By Marina DiMaio, Digital & Print Assets Coordinator
Back in 2018, pretty much fresh out of grad school, I found myself at the beginning of my very first job at the Art Gallery of Greater Victoria. Through my own multidisciplinary art making, I’ve always been interested in contemplative practices, and the idea of creative process as spiritual practice. So, with the support of an Early Career Development Grant from the BC Arts Council, I had the incredible opportunity to extend and deepen the artistic research that I began exploring as an MFA student at UVic by contributing as a curatorial assistant at the AGGV to a multiphase project, by curator Haema Sivanesan, considering Buddhism as an artistic methodology. Several years and a variety of contracts in different gallery departments have come and gone, but as we launch a brand new publication I find myself reflecting back on the many expressions and adaptations of a project that remains close to my heart, and that I feel privileged to have been a part of from behind the scenes – In the Present Moment: Buddhism, Contemporary Art and Social Practice is a curatorial project led by Haema Sivanesan (former AGGV Curator and currently Chief Curator at the Glenbow Museum).
The first milestone for In the Present Moment was a three day artist-centered research convening that we organized in partnership with UVic in 2019. I’ll never forget the ethereal tone of, 50 or so, artists, practicing Buddhists and scholars sounding The Heart Chant (one of Pauline Oliveros’ Deep Listening meditations); or Tina Pearson inviting us to, listen to the sound of your breath as it turns into a sound like the wind; or the intonations in the Philip T Young Recital Hall during Kay Larson’s collaborative Lecture on Nothing performance when Christopher Reiche unexpectedly started playing the ping pong balls; or how difficult it was to herd crowds of mesmerized viewers, back into the studios for another panel discussion, completely entranced watching as Charwei Tsai repeatedly painted the Heart Sūtra onto pieces of local driftwood. Unlike a standard conference the research convening was experiential, but I won’t recall anymore of those memorable moments here, because you can read about everything from Michael Zheng’s Mindwaves performance, to Chrysanne Stathacos’ mounds of rose petals and bodhi leaves, to Mike Hoolboom’s film lecture titled Soft Animal Body, in the Canadian Journal of Buddhist Studies.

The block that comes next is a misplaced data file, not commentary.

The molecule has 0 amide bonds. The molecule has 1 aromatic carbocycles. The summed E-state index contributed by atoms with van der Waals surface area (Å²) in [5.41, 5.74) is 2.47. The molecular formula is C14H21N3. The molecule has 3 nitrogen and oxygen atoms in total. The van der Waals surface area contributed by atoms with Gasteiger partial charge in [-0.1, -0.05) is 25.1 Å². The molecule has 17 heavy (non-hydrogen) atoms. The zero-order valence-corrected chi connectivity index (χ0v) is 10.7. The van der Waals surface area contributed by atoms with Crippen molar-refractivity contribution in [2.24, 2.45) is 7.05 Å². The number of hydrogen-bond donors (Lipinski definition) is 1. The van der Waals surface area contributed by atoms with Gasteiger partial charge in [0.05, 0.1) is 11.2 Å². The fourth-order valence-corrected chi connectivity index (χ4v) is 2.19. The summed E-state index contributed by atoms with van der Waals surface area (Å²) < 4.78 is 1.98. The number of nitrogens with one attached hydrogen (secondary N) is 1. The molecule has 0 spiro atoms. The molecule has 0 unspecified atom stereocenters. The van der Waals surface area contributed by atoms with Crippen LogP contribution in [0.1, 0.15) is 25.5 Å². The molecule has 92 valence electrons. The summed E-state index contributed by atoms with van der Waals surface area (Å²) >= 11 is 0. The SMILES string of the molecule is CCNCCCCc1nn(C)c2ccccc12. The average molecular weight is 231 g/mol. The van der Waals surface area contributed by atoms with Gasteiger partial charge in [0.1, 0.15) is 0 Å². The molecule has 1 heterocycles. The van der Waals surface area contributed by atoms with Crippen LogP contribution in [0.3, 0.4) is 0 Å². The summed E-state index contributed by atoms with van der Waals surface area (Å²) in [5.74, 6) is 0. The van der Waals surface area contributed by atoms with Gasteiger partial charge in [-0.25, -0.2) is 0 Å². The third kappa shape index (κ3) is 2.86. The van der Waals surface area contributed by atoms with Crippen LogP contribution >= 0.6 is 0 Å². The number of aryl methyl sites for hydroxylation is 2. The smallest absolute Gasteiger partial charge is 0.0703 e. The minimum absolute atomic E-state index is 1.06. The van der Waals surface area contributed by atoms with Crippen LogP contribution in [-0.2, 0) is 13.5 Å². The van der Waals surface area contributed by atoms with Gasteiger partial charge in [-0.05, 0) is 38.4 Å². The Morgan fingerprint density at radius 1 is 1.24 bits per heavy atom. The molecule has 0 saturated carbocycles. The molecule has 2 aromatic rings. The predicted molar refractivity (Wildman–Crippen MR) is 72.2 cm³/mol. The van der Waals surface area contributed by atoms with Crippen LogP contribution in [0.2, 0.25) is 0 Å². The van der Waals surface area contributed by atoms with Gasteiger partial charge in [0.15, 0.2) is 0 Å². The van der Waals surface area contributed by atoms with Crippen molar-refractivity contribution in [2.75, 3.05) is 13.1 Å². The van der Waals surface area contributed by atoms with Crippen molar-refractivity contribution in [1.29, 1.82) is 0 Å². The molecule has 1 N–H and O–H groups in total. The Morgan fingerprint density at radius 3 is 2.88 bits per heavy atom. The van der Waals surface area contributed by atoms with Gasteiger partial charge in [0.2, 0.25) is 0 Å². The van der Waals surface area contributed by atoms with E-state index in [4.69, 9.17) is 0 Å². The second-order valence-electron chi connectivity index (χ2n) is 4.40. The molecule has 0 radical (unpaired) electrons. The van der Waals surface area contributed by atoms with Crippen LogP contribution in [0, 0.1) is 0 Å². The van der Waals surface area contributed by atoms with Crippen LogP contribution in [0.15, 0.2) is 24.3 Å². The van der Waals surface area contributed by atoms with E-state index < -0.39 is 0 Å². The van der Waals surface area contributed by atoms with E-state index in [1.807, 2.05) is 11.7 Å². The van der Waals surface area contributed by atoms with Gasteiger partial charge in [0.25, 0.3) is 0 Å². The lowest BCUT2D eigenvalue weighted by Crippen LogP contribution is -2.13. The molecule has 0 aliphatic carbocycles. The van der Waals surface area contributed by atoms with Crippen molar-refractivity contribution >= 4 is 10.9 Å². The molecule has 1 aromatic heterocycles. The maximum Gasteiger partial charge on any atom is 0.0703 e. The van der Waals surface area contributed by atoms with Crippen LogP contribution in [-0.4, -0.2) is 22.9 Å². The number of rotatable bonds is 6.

At the same time as the planning for this unique research convening was taking place, the AGGV’s education department was creating a Teacher Resource Guide, which young learns could use to explore the ways artists like Nakahara Nantenbo, Mark Tobey, Pauline Oliveros, Tenzing Rigdol and Qwul’thilum (Dylan Thomas) make art informed by Buddhism. Then 2020 hit, and we wondered how we could further activate the Guide for young folks who were suddenly forced into homeschooling. The Guide eventually transformed into a series of videos – inviting learners to follow along and create their own art through hands-on activities inspired by the artists featured inside!
To further connect with the artists themselves and the broader communities who had contributed in various ways to the project up until this point the Facebook Group that began in earlier stages continued (and continues) to be an important virtual iteration of the project for digital engagement and public sharing.
More recently we have been busy collaborating with Figure.1 Publishing on a publication that collates Haema Sivanesan’s extensive body of curatorial research – bringing us to the next milestone for In the Present Moment! The book, deeply inspired by the events from the research convening, explores concepts of saṃsāra, emptiness, impermanence, formlessness and form, inter-being, non-self, Engaged Buddhism and Modern Buddhism. It also traces how Buddhist ideas have played a crucial role in the development of contemporary conceptual art in North America by bringing artists like John Cage, Yoko Ono, Marina Abramović, Robert Filliou, Allan Kaprow, Nobuo Kubota, Haruko Okano and numerous others into conversation with artists from the AGGV’s own extensive collection from around the Pacific Rim.
Learn more about In the Present Moment and join us in celebrating this exciting milestone by picking up your limited edition copy of this stunning publication – now available in the gallery shop!
Feature image: “In the Present Moment” publication.